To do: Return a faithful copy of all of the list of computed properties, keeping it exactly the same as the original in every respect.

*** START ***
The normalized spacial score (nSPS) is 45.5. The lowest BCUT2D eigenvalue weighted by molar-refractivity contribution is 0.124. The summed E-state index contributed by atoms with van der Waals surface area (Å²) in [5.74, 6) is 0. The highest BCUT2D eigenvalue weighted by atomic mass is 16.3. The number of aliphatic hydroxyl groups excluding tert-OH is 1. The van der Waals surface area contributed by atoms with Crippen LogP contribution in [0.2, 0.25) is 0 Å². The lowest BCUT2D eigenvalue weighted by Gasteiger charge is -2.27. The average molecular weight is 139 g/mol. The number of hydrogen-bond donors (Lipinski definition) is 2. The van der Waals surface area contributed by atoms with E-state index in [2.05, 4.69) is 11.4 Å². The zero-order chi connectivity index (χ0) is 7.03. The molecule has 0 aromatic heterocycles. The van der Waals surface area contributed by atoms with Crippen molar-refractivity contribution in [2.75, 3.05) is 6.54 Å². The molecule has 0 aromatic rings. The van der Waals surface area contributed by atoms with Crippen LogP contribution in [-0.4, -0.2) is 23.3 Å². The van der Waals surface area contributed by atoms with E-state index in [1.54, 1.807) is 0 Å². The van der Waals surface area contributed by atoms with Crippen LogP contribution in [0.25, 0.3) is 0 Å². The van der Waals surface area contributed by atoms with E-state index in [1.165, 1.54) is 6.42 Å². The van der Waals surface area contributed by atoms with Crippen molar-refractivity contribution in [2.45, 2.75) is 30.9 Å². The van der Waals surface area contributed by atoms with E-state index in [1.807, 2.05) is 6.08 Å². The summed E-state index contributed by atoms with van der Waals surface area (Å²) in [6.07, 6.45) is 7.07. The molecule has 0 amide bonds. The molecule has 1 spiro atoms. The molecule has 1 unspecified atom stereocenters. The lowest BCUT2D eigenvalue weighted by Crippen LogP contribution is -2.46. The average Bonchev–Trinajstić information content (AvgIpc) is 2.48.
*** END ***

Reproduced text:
The normalized spacial score (nSPS) is 45.5. The lowest BCUT2D eigenvalue weighted by molar-refractivity contribution is 0.124. The summed E-state index contributed by atoms with van der Waals surface area (Å²) in [5.74, 6) is 0. The highest BCUT2D eigenvalue weighted by atomic mass is 16.3. The number of aliphatic hydroxyl groups excluding tert-OH is 1. The van der Waals surface area contributed by atoms with Crippen LogP contribution in [0.2, 0.25) is 0 Å². The lowest BCUT2D eigenvalue weighted by Gasteiger charge is -2.27. The average molecular weight is 139 g/mol. The number of hydrogen-bond donors (Lipinski definition) is 2. The van der Waals surface area contributed by atoms with E-state index in [2.05, 4.69) is 11.4 Å². The zero-order chi connectivity index (χ0) is 7.03. The molecule has 0 aromatic heterocycles. The van der Waals surface area contributed by atoms with Crippen molar-refractivity contribution in [2.75, 3.05) is 6.54 Å². The molecule has 0 aromatic rings. The van der Waals surface area contributed by atoms with Crippen LogP contribution in [-0.4, -0.2) is 23.3 Å². The van der Waals surface area contributed by atoms with E-state index in [1.54, 1.807) is 0 Å². The van der Waals surface area contributed by atoms with Crippen LogP contribution in [0.25, 0.3) is 0 Å². The van der Waals surface area contributed by atoms with E-state index in [1.165, 1.54) is 6.42 Å². The van der Waals surface area contributed by atoms with Crippen molar-refractivity contribution in [2.45, 2.75) is 30.9 Å². The van der Waals surface area contributed by atoms with E-state index in [1.807, 2.05) is 6.08 Å². The summed E-state index contributed by atoms with van der Waals surface area (Å²) in [6.07, 6.45) is 7.07. The molecule has 0 amide bonds. The molecule has 1 spiro atoms. The molecule has 1 unspecified atom stereocenters. The lowest BCUT2D eigenvalue weighted by Crippen LogP contribution is -2.46. The average Bonchev–Trinajstić information content (AvgIpc) is 2.48.